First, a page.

Resurrection

Halford

Metal-Is Records, 2000

http://en.wikipedia.org › wiki › Halford_(band)

REVIEW BY: Christopher Thelen

ORIGINALLY PUBLISHED: 08/28/2000

It's probably a good thing that I didn't closely follow Rob Halford's solo career since he left Judas Priest in the mid-'90s.

It's not that I was harboring some ill will against Halford for his decision; I just didn't find myself instantly drawn to projects like Fight and Two. Besides, Halford got enough people's undies in a twist when he moved towards industrial and declared metal dead.

Had I followed Halford through all of those trends, I probably would have been tainted by doubt when I heard he was back, rocking at full throttle. I probably wouldn't have given his "comeback" album, Resurrection, a fair shake.

At times like this, it pays to be ignorant, as Halford proves once and for all he is a heavy metal god when it comes to singing, and his vocal powers haven't diminished in the least.

An intensely personal disc, Halford pours the story of his life into these 12 tracks, daring anyone to come in and accept everything - both the man and his music - on Halford's terms. Me? I have no problem with that, especially when everything sounds so my_heart_sings_the_harmony_web_ad_alt_250 good!

You know that Halford has been through a self-discovery process, just from this line in the title track (which opens the album): "I rid the demons from my heart / And found the truth was with me from the start." Ka-pow. Take this track, the mini-"career retrospective" "Made In Hell" and even a track like "Silent Screams," and you'll quickly understand this is a new man who is intensely dedicated to his craft.

And the voice? Simply put, Halford has never sounded better. Sure, he doesn't use the falsetto screams a lot over the course of Resurrection, but in a sense, the music doesn't call for that kind of screeching. It's always good to hear Halford hit the top of his vocal range, but in many ways, taking on more of a vocal sneer conveys more emotion along the way on this disc.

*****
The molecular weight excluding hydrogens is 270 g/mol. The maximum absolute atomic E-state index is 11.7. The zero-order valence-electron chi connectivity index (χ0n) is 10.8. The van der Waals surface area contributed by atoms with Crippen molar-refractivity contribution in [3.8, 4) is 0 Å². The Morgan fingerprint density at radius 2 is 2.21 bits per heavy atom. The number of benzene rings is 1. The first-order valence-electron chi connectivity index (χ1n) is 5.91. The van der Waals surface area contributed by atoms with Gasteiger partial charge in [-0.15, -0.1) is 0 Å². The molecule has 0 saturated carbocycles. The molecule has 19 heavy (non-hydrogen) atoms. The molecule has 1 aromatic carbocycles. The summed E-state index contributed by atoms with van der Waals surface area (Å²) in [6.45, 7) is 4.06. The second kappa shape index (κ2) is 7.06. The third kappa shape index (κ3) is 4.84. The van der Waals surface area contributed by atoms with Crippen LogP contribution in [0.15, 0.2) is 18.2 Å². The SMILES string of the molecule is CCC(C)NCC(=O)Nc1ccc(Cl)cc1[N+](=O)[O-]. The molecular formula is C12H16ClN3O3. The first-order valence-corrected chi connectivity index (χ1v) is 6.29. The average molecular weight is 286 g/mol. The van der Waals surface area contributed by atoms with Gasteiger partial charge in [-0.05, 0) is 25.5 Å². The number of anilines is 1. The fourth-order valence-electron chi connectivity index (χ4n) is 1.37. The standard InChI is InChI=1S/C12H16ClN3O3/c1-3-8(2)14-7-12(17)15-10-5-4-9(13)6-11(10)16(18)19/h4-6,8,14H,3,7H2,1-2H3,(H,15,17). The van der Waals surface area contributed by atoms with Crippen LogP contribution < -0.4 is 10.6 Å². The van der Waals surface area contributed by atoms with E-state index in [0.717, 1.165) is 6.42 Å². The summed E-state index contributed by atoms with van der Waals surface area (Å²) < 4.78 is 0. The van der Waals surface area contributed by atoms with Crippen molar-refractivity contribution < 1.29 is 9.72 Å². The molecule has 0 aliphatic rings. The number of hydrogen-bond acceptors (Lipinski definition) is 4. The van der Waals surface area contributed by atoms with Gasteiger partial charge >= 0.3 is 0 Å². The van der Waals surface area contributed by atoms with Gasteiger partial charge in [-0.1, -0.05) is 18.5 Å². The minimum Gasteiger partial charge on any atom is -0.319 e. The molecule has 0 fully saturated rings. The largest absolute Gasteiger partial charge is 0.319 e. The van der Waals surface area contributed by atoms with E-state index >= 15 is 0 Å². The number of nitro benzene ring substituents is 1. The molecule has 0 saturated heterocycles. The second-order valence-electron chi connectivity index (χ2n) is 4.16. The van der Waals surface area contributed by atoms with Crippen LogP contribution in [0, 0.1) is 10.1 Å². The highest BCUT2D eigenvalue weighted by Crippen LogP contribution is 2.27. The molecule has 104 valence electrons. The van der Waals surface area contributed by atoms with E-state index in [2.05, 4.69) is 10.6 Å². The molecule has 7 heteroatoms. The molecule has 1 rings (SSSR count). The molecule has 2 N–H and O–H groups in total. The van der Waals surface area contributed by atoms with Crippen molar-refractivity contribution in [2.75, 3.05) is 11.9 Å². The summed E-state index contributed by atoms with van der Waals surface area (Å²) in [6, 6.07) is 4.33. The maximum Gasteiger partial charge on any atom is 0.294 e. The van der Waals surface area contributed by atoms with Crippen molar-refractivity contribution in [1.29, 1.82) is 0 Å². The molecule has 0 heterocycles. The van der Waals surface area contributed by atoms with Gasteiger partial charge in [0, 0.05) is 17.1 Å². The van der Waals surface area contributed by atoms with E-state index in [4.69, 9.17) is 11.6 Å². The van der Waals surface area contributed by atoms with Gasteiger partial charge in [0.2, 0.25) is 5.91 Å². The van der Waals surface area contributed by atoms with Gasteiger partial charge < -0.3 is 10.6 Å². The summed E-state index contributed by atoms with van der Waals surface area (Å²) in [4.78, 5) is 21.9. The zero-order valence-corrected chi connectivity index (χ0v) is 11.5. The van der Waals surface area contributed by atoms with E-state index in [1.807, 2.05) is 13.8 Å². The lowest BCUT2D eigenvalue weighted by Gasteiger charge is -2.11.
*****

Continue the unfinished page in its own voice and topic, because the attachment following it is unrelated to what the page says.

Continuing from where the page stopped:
Halford even joins up with another vocal legend from the New Wave of British Heavy Metal - namely, Iron Maiden's Bruce Dickinson on "The One You Love To Hate". At times, it's hard to tell which man is singing on this track - and I mean this as the ultimate compliment for both Dickinson and Halford, since they mesh so well together.

Interestingly enough, it's the one song that Halford had no writing credit on - "Twist" - that I found to be the most intriguing. I don't know why; maybe it's because it has a sound similar to older Priest material. Maybe it's just the way that Halford delivers the goods on this one. In any case, it smokes.

Special mention should be given to Halford's backing band; it takes a lot of skill to crank out solid metal without being compared to Halford's old band often, and they do this well. Also, producer Roy Z. (formerly of Dickinson's solo band) captures the essence of Halford perfectly, and is a natural pairing. (He also had a hand in much of the songwriting.)

Resurrection is aptly named, but it's hardly an idle dream. For Halford, it is a return to form that many people have been secretly praying for. I don't think this is a sign he'll be returning to Priest any time soon (contrary to rumors I hear almost every day); if anything, he's now ready to give his former bandmates a real run for their money.

Halford wasn't dead; he was merely resting. Resurrection is ample proof of that, and is a rare "must-own" album of this age of metal.

Rating: A

User Rating: Not Yet Rated


Comments









© 2000 Christopher Thelen and The Daily Vault. All rights reserved. Review or any portion may not be reproduced without written permission. Cover art is the intellectual property of Metal-Is Records, and is used for informational purposes only.